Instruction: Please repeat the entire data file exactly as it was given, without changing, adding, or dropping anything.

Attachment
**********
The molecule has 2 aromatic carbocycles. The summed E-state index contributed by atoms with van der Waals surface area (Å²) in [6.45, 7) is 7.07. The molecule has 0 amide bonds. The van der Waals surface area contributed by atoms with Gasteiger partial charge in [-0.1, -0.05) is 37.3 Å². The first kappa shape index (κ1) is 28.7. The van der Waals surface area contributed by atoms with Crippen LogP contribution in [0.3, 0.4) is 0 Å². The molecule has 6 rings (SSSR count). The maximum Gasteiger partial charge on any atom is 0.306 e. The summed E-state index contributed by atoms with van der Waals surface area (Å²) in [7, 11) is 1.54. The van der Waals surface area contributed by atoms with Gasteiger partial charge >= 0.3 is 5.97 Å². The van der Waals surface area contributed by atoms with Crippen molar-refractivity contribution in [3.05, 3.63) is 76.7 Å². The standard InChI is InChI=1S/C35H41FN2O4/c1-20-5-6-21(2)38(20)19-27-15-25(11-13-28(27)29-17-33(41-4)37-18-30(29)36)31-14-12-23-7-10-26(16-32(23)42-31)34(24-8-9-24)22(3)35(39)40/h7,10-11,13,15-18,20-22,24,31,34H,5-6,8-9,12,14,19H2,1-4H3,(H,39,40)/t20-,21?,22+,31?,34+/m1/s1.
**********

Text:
The molecule has 2 aromatic carbocycles. The summed E-state index contributed by atoms with van der Waals surface area (Å²) in [6.45, 7) is 7.07. The molecule has 0 amide bonds. The van der Waals surface area contributed by atoms with Gasteiger partial charge in [-0.1, -0.05) is 37.3 Å². The first kappa shape index (κ1) is 28.7. The van der Waals surface area contributed by atoms with Crippen LogP contribution in [0.3, 0.4) is 0 Å². The molecule has 6 rings (SSSR count). The maximum Gasteiger partial charge on any atom is 0.306 e. The summed E-state index contributed by atoms with van der Waals surface area (Å²) in [7, 11) is 1.54. The van der Waals surface area contributed by atoms with Gasteiger partial charge >= 0.3 is 5.97 Å². The van der Waals surface area contributed by atoms with Crippen molar-refractivity contribution in [3.05, 3.63) is 76.7 Å². The standard InChI is InChI=1S/C35H41FN2O4/c1-20-5-6-21(2)38(20)19-27-15-25(11-13-28(27)29-17-33(41-4)37-18-30(29)36)31-14-12-23-7-10-26(16-32(23)42-31)34(24-8-9-24)22(3)35(39)40/h7,10-11,13,15-18,20-22,24,31,34H,5-6,8-9,12,14,19H2,1-4H3,(H,39,40)/t20-,21?,22+,31?,34+/m1/s1.